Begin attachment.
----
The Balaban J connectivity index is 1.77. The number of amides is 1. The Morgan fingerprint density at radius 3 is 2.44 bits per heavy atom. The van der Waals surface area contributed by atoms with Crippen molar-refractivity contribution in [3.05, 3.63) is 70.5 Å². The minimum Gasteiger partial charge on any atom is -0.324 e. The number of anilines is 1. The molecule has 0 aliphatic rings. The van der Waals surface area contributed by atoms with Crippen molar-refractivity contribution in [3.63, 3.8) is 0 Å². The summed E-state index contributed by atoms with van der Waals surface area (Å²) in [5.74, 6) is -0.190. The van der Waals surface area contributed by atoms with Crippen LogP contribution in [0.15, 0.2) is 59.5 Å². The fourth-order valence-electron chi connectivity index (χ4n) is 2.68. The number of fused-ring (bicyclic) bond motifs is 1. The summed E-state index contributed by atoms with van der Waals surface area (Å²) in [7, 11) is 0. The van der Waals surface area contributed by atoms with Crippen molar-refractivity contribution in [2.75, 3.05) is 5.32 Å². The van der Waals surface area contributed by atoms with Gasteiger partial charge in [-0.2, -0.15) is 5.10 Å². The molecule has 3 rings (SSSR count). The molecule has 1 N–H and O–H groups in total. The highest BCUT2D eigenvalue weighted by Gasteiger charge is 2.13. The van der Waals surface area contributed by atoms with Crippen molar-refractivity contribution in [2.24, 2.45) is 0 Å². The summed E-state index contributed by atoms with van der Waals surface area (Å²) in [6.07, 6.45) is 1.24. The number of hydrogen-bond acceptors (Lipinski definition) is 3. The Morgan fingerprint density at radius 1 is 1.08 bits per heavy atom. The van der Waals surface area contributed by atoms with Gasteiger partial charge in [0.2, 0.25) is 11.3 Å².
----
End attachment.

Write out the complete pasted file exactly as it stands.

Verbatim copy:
The Balaban J connectivity index is 1.77. The number of amides is 1. The Morgan fingerprint density at radius 3 is 2.44 bits per heavy atom. The van der Waals surface area contributed by atoms with Crippen molar-refractivity contribution in [3.05, 3.63) is 70.5 Å². The minimum Gasteiger partial charge on any atom is -0.324 e. The number of anilines is 1. The molecule has 0 aliphatic rings. The van der Waals surface area contributed by atoms with Crippen molar-refractivity contribution in [3.63, 3.8) is 0 Å². The summed E-state index contributed by atoms with van der Waals surface area (Å²) in [5.74, 6) is -0.190. The van der Waals surface area contributed by atoms with Crippen LogP contribution in [0.15, 0.2) is 59.5 Å². The fourth-order valence-electron chi connectivity index (χ4n) is 2.68. The number of fused-ring (bicyclic) bond motifs is 1. The summed E-state index contributed by atoms with van der Waals surface area (Å²) in [7, 11) is 0. The van der Waals surface area contributed by atoms with Crippen molar-refractivity contribution in [2.75, 3.05) is 5.32 Å². The van der Waals surface area contributed by atoms with Gasteiger partial charge in [-0.2, -0.15) is 5.10 Å². The molecule has 3 rings (SSSR count). The molecule has 1 N–H and O–H groups in total. The highest BCUT2D eigenvalue weighted by Gasteiger charge is 2.13. The van der Waals surface area contributed by atoms with Crippen molar-refractivity contribution in [2.24, 2.45) is 0 Å². The summed E-state index contributed by atoms with van der Waals surface area (Å²) in [6.07, 6.45) is 1.24. The number of hydrogen-bond acceptors (Lipinski definition) is 3. The Morgan fingerprint density at radius 1 is 1.08 bits per heavy atom. The van der Waals surface area contributed by atoms with Gasteiger partial charge in [0.2, 0.25) is 11.3 Å².